• Most headlines and subheadlines are written in reverse. Read the subheadline / paragraph text in the newsletter window, what does it start with? “Subscribe to our newsletter and…”. Is that interesting? No. Does it catch my attention? No. It’s quite boring. But what do people really care about? The second part of the paragraph where it talks about the outcome of signing up “stay up to date with new collections, events, etc…”.

In other words, the fix here is quite simple, it simply requires swapping those two parts in the paragraph. To capture people’s attention, start with the benefit. The paragraph, fixed, should look like this: “Stay up-to-date with new collections, events and exclusive offers by signing up to our newsletter”.

  • The email label is shown twice. Once above the field, and once in the field. This may be a detail but I’d try renaming the label above the field to “Enter your email”, so it becomes a call to action.
  • The buttons lack context. If I glance at the form quickly, it’s hard to tell if those are related to the form, or if they’re just options for me to pick so I’m directed to the right section of the website. It would be good to test replacing these buttons by either checkboxes, or by converting them as selectors (they would be clickable for people to select if they’re interested in the Men or Women’s collection, but to complete the sign up they would have to click on a clear “Sign Up” button that could be added). Again, this is something that I would test, and not just change right away.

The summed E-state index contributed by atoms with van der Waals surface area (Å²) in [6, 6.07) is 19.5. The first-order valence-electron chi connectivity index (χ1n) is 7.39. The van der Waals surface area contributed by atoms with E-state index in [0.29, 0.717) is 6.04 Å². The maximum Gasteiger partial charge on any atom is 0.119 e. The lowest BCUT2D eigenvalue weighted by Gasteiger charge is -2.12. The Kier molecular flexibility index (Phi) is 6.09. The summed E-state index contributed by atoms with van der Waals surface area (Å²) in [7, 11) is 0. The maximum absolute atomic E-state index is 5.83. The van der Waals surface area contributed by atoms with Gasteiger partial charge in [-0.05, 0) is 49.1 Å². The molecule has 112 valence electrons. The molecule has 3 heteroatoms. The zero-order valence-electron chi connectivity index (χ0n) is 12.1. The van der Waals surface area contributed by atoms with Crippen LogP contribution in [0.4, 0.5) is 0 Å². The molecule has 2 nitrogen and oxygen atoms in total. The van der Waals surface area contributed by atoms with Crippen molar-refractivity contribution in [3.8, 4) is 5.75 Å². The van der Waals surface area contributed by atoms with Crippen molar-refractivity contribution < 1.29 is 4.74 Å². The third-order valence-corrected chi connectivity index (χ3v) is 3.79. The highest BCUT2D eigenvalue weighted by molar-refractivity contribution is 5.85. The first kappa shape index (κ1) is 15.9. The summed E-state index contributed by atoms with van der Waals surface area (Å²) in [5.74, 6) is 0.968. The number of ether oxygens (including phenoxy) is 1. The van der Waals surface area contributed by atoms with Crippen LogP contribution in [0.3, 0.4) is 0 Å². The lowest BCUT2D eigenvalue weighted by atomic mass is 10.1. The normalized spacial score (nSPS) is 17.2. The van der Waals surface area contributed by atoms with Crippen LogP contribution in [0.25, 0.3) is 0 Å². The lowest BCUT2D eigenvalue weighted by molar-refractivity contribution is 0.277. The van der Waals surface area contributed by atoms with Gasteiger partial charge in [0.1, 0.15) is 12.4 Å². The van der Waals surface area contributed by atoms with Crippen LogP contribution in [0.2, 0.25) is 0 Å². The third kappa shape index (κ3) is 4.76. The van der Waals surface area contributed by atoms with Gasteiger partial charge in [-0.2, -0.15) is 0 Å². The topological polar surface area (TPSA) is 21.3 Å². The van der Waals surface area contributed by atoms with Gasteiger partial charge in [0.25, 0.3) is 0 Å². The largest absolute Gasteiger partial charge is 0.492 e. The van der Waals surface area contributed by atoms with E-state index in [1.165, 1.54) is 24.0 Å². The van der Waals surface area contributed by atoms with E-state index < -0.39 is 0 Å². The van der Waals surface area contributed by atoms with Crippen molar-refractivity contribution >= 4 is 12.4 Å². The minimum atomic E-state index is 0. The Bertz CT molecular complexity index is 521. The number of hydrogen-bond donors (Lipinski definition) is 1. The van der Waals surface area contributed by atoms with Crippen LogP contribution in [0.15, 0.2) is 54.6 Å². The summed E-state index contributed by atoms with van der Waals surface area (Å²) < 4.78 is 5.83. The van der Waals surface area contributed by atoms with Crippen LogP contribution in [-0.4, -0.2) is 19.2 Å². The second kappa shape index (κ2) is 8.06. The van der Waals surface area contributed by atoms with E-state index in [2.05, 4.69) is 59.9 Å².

• This email popup appears too quickly. In fact, it appears as soon as you land on the website. People need time to browse, familiarize themselves with the brand, find items they like, and develop a relationship with the brand, so to speak, before they give their email addresses. Don’t ask for marriage on the first date! Only display this window on exit-intent, or after the visitor had time to browse the website.

 

How Rebecca Minkoff Can Improve Their Email Sign Up Form

 

 

Rebecca Minkoff email opt in form

 

What’s good about this form:

  • Hats off to the Rebecca Minkoff team, because this is a nearly perfect form. Let’s start with the headline: the benefit of signing up is big, bold, and instantly noticeable. If you want to get 15% off today, you know what to do.

    Note that I’m not always a big fan of giving a discount in exchange for email signups for luxury brands, as it can place too much focus on the price of the items, when in luxury, the focus should be on the emotional value of the items instead. Rebecca Minkoff leans more towards being a premium brand than a luxury brand, and will attract slightly more price-conscious customers than say, Gucci. So in this case, it works, and they’re doing a good job.

  • The subheadline is also super clear and straight to the point. The best part? It gives you even more reasons to sign up: “Get the latest news, and save on your first order.”